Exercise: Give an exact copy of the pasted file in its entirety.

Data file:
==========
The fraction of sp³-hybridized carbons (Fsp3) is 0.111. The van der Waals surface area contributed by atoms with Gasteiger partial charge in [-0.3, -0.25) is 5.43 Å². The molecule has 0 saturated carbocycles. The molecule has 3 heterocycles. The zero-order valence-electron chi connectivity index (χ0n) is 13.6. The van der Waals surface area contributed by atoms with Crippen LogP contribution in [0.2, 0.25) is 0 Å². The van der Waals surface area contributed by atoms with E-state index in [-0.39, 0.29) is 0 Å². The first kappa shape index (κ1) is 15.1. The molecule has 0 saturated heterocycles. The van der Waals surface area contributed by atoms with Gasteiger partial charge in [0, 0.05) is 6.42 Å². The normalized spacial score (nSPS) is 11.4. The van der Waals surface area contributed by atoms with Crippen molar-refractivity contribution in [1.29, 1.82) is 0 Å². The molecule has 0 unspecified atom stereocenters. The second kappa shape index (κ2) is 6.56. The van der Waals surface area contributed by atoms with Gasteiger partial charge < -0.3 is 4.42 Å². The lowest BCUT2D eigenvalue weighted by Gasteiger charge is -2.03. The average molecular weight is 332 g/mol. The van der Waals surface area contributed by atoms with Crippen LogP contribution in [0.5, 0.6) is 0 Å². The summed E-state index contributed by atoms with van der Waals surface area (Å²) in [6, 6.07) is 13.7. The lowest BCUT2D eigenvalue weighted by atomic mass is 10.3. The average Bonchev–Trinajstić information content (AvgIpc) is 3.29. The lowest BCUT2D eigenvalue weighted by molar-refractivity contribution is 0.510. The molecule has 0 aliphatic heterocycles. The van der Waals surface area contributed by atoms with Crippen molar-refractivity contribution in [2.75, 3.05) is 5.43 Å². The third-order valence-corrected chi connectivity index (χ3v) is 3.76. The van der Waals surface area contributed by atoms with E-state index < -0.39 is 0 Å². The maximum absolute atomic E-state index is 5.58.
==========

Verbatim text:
The fraction of sp³-hybridized carbons (Fsp3) is 0.111. The van der Waals surface area contributed by atoms with Gasteiger partial charge in [-0.3, -0.25) is 5.43 Å². The molecule has 0 saturated carbocycles. The molecule has 3 heterocycles. The zero-order valence-electron chi connectivity index (χ0n) is 13.6. The van der Waals surface area contributed by atoms with Crippen LogP contribution in [0.2, 0.25) is 0 Å². The van der Waals surface area contributed by atoms with E-state index in [-0.39, 0.29) is 0 Å². The first kappa shape index (κ1) is 15.1. The molecule has 0 saturated heterocycles. The van der Waals surface area contributed by atoms with Gasteiger partial charge in [0, 0.05) is 6.42 Å². The normalized spacial score (nSPS) is 11.4. The van der Waals surface area contributed by atoms with Crippen molar-refractivity contribution in [1.29, 1.82) is 0 Å². The molecule has 0 unspecified atom stereocenters. The second kappa shape index (κ2) is 6.56. The van der Waals surface area contributed by atoms with Gasteiger partial charge < -0.3 is 4.42 Å². The lowest BCUT2D eigenvalue weighted by Gasteiger charge is -2.03. The average molecular weight is 332 g/mol. The van der Waals surface area contributed by atoms with Crippen LogP contribution in [0.5, 0.6) is 0 Å². The summed E-state index contributed by atoms with van der Waals surface area (Å²) in [6, 6.07) is 13.7. The lowest BCUT2D eigenvalue weighted by atomic mass is 10.3. The average Bonchev–Trinajstić information content (AvgIpc) is 3.29. The lowest BCUT2D eigenvalue weighted by molar-refractivity contribution is 0.510. The molecule has 0 aliphatic heterocycles. The van der Waals surface area contributed by atoms with Crippen molar-refractivity contribution in [2.75, 3.05) is 5.43 Å². The third-order valence-corrected chi connectivity index (χ3v) is 3.76. The van der Waals surface area contributed by atoms with E-state index < -0.39 is 0 Å². The maximum absolute atomic E-state index is 5.58.